Search - June of 44 :: Engine Takes to the Water

Engine Takes to the Water
June of 44
Engine Takes to the Water
Genres: Alternative Rock, Special Interest, Pop, Rock
  •  Track Listings (8) - Disc #1


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CD Details

All Artists: June of 44
Title: Engine Takes to the Water
Members Wishing: 1
Total Copies: 0
Label: Quarter Stick
Original Release Date: 6/20/1995
Release Date: 6/20/1995
Genres: Alternative Rock, Special Interest, Pop, Rock
Styles: Hardcore & Punk, Indie & Lo-Fi, Experimental Music, Progressive, Progressive Rock
Number of Discs: 1
SwapaCD Credits: 1
UPCs: 036172003228, 000007740480, 036172003211

CD Reviews

Yeah. Yeah. Yeah.
wetdevohzine | Hooksett, NH United States | 05/30/2001
(5 out of 5 stars)

"I'm not a big fan of music reviews per se, but seeing how none of the other reviews seem to do this album justice, I've decided to dip my little dinghy in the proverbial music critic waters. First of all, don't mistake this album for emo. It's better than most emo. Most Emo puts me to sleep. Its chord progressions are generally too predictable and its vocalists all try too hard to sound so damn "passionate par excellence." Facile? Yes. Secondly, this isn't an album for all you guitar techs out there who attend Super Musician University and fiddle-de-diddle on your Charvels in the Dorian mode. Nope. You're ears are just too sensitive for June Of '44. The dissonance is sure to make your pitch-perfect, virtuoso ears cringe. Plus, this album lacks the stately pomp and grandeur you're looking for in a rock outfit. Stick to A Perfect Circle. They're always a safe bet. This album is won't find any members of June strutting around local coffee houses decked out in mascara and penning bad angst poetry. This album is scary in the way that everything comes undone eventually. This is the music right before the end. The sidelong glance at the switchblade before its metal glint blinds the victim. With most "heavy albums" you get this kinda' mishy-mashy emotional hodge-podge of aural impressionism. This kinda' indirect scribbling of schoolyard gestures and the all-too-famous lyrical investigation of the subject. However, most "heavy albums" lack objective drama. Unlike folk and country, they never seem to tell stories. This "heavy album" tells stories as opposed to betraying subjective mysteries. Stories of ships sinking, houses burning, and souls losing.This album may just change the way you look at music if you give it a chance. Why not give it a chance?--Seth"
This Boat Doesn't...
John Carswell | Franklin, TN | 01/31/2001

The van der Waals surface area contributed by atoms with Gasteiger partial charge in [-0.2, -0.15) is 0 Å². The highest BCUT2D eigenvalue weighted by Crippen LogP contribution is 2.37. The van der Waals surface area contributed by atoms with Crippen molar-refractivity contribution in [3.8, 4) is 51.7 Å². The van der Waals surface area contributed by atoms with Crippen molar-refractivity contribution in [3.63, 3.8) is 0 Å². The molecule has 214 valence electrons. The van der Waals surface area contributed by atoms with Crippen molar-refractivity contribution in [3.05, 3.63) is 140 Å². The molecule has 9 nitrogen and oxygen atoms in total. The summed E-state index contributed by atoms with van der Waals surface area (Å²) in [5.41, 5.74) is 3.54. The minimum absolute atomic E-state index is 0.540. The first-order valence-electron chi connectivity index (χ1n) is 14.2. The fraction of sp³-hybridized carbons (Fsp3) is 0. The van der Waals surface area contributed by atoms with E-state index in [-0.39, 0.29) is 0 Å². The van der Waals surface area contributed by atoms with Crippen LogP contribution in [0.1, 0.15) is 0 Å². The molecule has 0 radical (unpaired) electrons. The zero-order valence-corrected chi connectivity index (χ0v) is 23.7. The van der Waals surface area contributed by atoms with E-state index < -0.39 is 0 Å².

(4 out of 5 stars)

"The first thing I realized, when I made that initial survey of the songs, album art, and song titles, was that this album was going to be about boats somehow. From the square-rigger on the cover, to the compass embossed on the CD, to song titles like "Pail Horse Sailor" and screams of "Port and bow, stern and starboard!", this is nautical rawk all the way. "Have a Safe Trip, Dear" starts off the album in a very Rodan fashion. Bob Weston behind the mixing board, Jeff Mueller on spoken vocals, guitars spewing random chimes and mysterious chord progressions, and then that sucker erupts. It's soft-loud-soft-loud heaven. To top it off, it clocks in at somewhere around nine minutes. "June Miller" features Sean Meadows on vocals, and is about as near to straight-forward rock n' roll as June of '44 gets. It's much shorter. And that's a good thing too, because that noodly guitar riff is kind of annoying. Anyway, the first two songs establish a June of '44 tradition: understanding every single word Mueller speaks/screams and not understanding any of the gibberish that Meadows mumbles/glass throats. The next four songs all kind of blend together. "Pale Horse Sailor" is a Rodan left-over that features Mueller rapping about all kinds of neat ocean stuff he must have learned in that sailing class he took, over percussion experimentation akin to the middle section of Rachel's "Rhine & Courtesan". "Mindel" is a rocking instrumental, and leads into the moon-lit lullaby of "I Get My Kicks for You". Fred Erskine's trumpet is a big bonus on this song, and the guitars are absolutely lovely. It established a trend for some of the band's finest work that stayed with them to Four Great Points: elegant and intricate two guitar interplay with light percussion accompaniment. It quietly slips away into the morning, and "Mooch" makes the sunrise again. "Take It With a Grain of Salt" is another fantastic rocker, and leads into "Sink if Busted", another archetypal song that would be explored again on Tropics & Meridians. It's a great way to end the album, and proves that the band is indeed capable of many styles, something that they are attempting to prove on a wider scale today."
Best of Artist
John Carswell | 03/01/1999
(5 out of 5 stars)

"Angry, frustrated, beautiful; "Engine" is June of 44's best album, though maybe not its most readily acceptable to the mainstream music fan. The complex and exciting song structures are completely complemented by the excellent vocalists , Meadows and Mueller. Tropics and Meridians and Four Great Points may be better break-in albums for the new listener; experienced fans though, will always be drawn back to Engine as the bands best overall effort."